Perhaps this is an unorthodox or radical interpretation of Paul’s theology.  But it really does seem to be contained in the texts of his letters.  It’s not a million miles away from what he is actually saying!  And I can feel his enthusiasm about this new idea.  He is inspired and excited, committed to spreading this good news.

So what went wrong?  How did this exciting vision of new life in the spirit, of unity between Hellenistic myth and Jewish morality, of a true and life changing ethics and spiritual insight become twisted into a guilt tripping worship of a man as literal incarnation of God?  How did the passion and radical energy of the movement become stifled by conformity, hierarchy and feelings of guilt and unworthiness?  Why did literal belief in mythical events take over from symbolic insights and understandings?

Well I think the message Paul was preaching may have been a bit too subtle and nuanced for many of the people he converted.  Most of the people he reached in Asia Minor, Greece and Rome were simple folk, not very educated and they also were not as knowledgeable about the Jewish faith and scriptures as Paul was.  Most of Paul’s life he was struggling against zealous Jews (including some of the “Church in Jerusalem”, such as James) who found it utterly offensive that he was teaching people that they didn’t need to follow the laws of the Torah.  But as he struggled against those heavily Jewish elements in early Christianity it’s possible he became blind to the poison spreading amongst his gentile converts.

There may be early signs of what was happening from the things he is arguing against in his letters to the Corinthians.  But these simple gentile folk, who knew virtually nothing about the Old Testament scriptures, may have confused the mythical Jesus that Paul was talking about with stories about a literal person whom the Christians from Jerusalem had followed.  The Gospels may not have been simply a creative synthesis between the two, with full knowledge of the many-layered narrative that is being spun.  Maybe Matthew and Mark were like that.  But by the time of Luke’s Gospel I think it is clear that there is a very real confusion between mythical metaphor and literal historical truth.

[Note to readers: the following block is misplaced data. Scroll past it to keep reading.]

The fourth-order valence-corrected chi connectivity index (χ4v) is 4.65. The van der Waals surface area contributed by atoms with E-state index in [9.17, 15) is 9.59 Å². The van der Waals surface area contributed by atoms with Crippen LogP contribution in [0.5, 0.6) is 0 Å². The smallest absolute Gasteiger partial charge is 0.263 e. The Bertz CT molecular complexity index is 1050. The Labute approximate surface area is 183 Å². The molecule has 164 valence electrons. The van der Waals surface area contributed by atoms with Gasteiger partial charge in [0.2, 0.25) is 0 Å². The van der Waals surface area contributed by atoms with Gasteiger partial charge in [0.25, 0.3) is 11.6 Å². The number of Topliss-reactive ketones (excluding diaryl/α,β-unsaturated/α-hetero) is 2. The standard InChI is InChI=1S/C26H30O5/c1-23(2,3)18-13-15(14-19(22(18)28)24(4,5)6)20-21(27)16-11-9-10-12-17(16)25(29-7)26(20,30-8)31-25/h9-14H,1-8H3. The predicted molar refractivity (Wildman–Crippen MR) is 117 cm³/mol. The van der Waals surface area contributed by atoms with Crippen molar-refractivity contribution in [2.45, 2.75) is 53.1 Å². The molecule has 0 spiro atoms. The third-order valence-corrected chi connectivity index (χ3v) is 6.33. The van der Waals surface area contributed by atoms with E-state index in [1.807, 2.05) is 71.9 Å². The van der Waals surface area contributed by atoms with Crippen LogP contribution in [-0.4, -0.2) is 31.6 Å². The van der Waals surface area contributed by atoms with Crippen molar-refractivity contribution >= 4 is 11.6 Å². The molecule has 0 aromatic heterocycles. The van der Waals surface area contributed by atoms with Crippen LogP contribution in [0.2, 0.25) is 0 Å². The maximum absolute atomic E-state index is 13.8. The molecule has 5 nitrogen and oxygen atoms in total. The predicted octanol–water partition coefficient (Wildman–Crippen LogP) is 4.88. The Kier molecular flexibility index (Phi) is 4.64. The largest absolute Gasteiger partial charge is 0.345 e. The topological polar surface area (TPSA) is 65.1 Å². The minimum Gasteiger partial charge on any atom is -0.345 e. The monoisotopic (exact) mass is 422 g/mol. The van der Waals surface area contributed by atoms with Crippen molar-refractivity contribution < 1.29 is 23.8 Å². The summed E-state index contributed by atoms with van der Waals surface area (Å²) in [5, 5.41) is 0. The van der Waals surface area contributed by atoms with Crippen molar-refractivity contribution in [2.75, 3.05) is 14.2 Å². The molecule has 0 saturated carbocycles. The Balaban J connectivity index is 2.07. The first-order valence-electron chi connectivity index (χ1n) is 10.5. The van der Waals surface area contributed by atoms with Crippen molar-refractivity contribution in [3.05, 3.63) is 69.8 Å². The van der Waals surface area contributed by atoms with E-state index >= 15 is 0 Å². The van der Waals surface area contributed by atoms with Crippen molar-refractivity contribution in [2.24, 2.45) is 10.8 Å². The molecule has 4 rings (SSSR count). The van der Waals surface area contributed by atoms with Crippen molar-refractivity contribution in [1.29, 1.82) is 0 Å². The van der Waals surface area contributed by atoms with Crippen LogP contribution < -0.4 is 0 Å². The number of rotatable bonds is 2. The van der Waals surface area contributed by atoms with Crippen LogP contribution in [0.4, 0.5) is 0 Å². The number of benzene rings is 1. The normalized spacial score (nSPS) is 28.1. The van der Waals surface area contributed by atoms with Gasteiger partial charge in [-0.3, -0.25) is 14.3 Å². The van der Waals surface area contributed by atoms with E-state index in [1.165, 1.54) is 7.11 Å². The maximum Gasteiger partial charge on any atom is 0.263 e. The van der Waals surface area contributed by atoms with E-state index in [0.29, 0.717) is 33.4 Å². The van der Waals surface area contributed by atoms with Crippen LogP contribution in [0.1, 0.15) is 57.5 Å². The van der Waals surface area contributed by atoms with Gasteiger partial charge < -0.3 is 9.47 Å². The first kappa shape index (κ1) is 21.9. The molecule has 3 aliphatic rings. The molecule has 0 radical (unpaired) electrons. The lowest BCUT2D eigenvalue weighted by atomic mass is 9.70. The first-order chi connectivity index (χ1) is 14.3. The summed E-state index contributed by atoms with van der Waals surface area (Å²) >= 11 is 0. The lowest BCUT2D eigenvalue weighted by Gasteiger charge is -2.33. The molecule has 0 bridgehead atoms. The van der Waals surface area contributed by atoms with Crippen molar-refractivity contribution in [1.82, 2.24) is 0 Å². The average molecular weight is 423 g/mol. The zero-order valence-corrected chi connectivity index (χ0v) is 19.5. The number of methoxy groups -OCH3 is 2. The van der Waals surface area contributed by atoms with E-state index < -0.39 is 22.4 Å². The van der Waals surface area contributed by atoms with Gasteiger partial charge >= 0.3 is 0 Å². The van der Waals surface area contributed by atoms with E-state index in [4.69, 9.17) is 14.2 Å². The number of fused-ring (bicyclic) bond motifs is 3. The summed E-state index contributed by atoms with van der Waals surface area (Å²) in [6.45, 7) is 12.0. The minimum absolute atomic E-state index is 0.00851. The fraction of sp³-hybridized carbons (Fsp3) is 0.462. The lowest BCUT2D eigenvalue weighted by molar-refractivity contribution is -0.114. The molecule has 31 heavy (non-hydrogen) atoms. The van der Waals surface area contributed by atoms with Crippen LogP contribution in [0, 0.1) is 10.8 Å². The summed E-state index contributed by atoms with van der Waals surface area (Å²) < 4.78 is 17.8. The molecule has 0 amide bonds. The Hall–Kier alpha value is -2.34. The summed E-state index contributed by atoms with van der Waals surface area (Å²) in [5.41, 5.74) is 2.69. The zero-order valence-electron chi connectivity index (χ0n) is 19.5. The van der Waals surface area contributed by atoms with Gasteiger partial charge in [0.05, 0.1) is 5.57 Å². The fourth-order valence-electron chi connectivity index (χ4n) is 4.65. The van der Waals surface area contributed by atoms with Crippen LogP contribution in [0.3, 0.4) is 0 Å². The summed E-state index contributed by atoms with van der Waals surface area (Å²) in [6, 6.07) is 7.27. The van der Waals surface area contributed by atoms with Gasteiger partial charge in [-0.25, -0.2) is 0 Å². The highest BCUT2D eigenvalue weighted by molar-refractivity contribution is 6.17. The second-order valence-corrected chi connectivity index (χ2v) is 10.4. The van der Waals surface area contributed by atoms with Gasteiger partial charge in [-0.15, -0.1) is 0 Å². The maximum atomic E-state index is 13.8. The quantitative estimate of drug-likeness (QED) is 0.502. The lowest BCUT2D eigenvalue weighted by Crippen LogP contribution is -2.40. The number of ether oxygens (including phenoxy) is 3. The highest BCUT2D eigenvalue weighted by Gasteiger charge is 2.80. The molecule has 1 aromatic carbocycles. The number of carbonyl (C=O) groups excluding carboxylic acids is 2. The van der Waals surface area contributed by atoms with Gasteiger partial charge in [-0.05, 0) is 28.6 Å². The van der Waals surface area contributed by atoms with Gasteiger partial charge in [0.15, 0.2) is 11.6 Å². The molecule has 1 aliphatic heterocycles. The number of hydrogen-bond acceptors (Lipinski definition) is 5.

Before long the mythical Jesus  of Paul’s theology became synonymous with a real flesh and blood human being.  God was believed to have literally incarnated as a man.  Others who accepted Paul’s original vision of a symbolic, spiritual Messiah began to convolute the message with heavy pagan philosophy, piling myth onto myth, complication onto complication until the simplistic beauty of the original message was also lost.

In this way Gnosticism was born as well as “literal incarnationism” (if I may coin a term) and the original message was lost.  On the one hand you had Gnostics claiming that the Old Testament God was evil and that matter and the flesh is corrupt, following a neo-platonic philosophy of disembodied rational forms or ideas.  On the other hand you had a belief in a God-man who you could never be anything like, a continual need to repent and ask forgiveness for your sins to a God that died for you so you’d better be grateful for it and behave yourself, all tied to a hierarchy of priest and bishops.

The rest is bloody history.  The literal version of Christianity worked its way up into the higher echelons of Roman society until Emperor Constantine made it the official religion of the Roman Empire.  Then the persecution of heretics and Gnostics began, followed by the Middle Ages, the Crusades, the Reformation, burning of witches etc.

It’s a shame when good things get ruined by the pettiness of the world.  Genuine insight and spiritual enlightenment can be so easily stifled by the narrow mindedness and lack of vision  of far lesser human beings that come later.  A lot of religions reveal a similar sad tale.